Third, we should leverage on our brand in standards, law and trust.  In a world of intense price competition, the safety of food, the standards of products, the quality of intellectual property protection, the fairness in the system of arbitration, the stability of financial systems and many more areas can play to our strengths.  We should think how our competitive advantage can distinguish us in the global competition.

When I was young, I was always intrigued by why Indian tourists came to our Serangoon Road shops to buy gold from India. Recently, I was tickled to know that the pharmacies in Changi Airport were doing a roaring business.  I did not understand. Could it be that many transit passengers fall sick?  Actually, both these episodes demonstrate the faith that others have in our standards and legal system.  Strangely, it allows us to make a living.

Strategy 4 – Values and Social Compact

Last but not least, we can only achieve all these and more if we have the right social compact and values – leadership, innovation, openness, meritocracy, cohesion and resilience.  We need leadership with 4Cs – committed, capable, connected and clean.  We need our civil service and businesses to continuously innovate and adapt.  Policy and business innovations must complement each other to compete on the world stage.  Darwin said only the fittest survive. But fitness is not just strength but speed of adaptation.  To adapt fast, we must remain open to ideas and talent.  Ideas and talent are attracted to meritocratic systems that protect and reward them.  Then we need cohesive people who understand our challenges, able to stay united, and to take decisive actions to seize opportunities or avert crisis.  Finally, should all else fail, we need resilience.  Resilience is not just about individual fortitude.  But we also need resilience at the system level - where we have conscientiously accumulated our financial and talent reserves to tide us over life’s uncertainties.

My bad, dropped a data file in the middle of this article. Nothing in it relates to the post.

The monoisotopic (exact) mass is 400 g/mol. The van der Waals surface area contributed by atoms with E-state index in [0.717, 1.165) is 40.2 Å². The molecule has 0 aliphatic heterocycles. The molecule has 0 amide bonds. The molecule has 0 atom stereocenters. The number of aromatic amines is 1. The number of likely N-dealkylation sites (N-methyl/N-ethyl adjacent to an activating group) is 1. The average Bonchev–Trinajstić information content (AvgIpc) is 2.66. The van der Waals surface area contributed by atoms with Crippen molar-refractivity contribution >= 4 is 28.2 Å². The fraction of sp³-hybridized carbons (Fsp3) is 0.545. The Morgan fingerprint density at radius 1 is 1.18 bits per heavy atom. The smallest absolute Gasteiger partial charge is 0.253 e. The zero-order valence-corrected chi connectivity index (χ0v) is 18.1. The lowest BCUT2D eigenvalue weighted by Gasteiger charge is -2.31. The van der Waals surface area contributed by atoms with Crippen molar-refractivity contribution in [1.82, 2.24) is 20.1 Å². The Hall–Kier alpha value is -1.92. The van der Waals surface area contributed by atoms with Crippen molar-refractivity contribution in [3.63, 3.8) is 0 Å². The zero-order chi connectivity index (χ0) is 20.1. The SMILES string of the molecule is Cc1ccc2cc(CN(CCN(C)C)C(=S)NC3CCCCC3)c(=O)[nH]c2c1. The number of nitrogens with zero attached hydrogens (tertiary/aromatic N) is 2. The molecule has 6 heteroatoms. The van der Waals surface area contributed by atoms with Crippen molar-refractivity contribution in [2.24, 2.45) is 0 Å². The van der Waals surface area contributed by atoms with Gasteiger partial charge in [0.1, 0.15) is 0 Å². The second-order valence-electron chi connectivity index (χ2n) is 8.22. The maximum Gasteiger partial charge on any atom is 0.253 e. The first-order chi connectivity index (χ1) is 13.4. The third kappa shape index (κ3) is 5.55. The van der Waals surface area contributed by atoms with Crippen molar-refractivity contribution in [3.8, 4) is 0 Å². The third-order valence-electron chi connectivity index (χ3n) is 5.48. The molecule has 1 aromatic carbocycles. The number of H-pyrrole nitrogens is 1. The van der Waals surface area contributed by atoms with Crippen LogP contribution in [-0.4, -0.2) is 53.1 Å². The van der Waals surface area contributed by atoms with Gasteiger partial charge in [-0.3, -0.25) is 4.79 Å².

To conclude let me share that I have never taken for granted that Singapore will always be around.  While I look forward to celebrating SG50, I always ask myself if we will be able to celebrate SG100.  Let’s work hard to keep this dream of ours alive, to defy the odds of history so that our children and grandchildren can celebrate SG100, SG200 and so forth.  That they can and they want to.

May I invite all ESS members to join us in this endeavour.  To help Singapore and Singaporeans appreciate our challenges and options.  Together we will chart our collective future.  

Thank you and Happy National Day.
Share to Facebook Share to Twitter More...

Related Media Room Items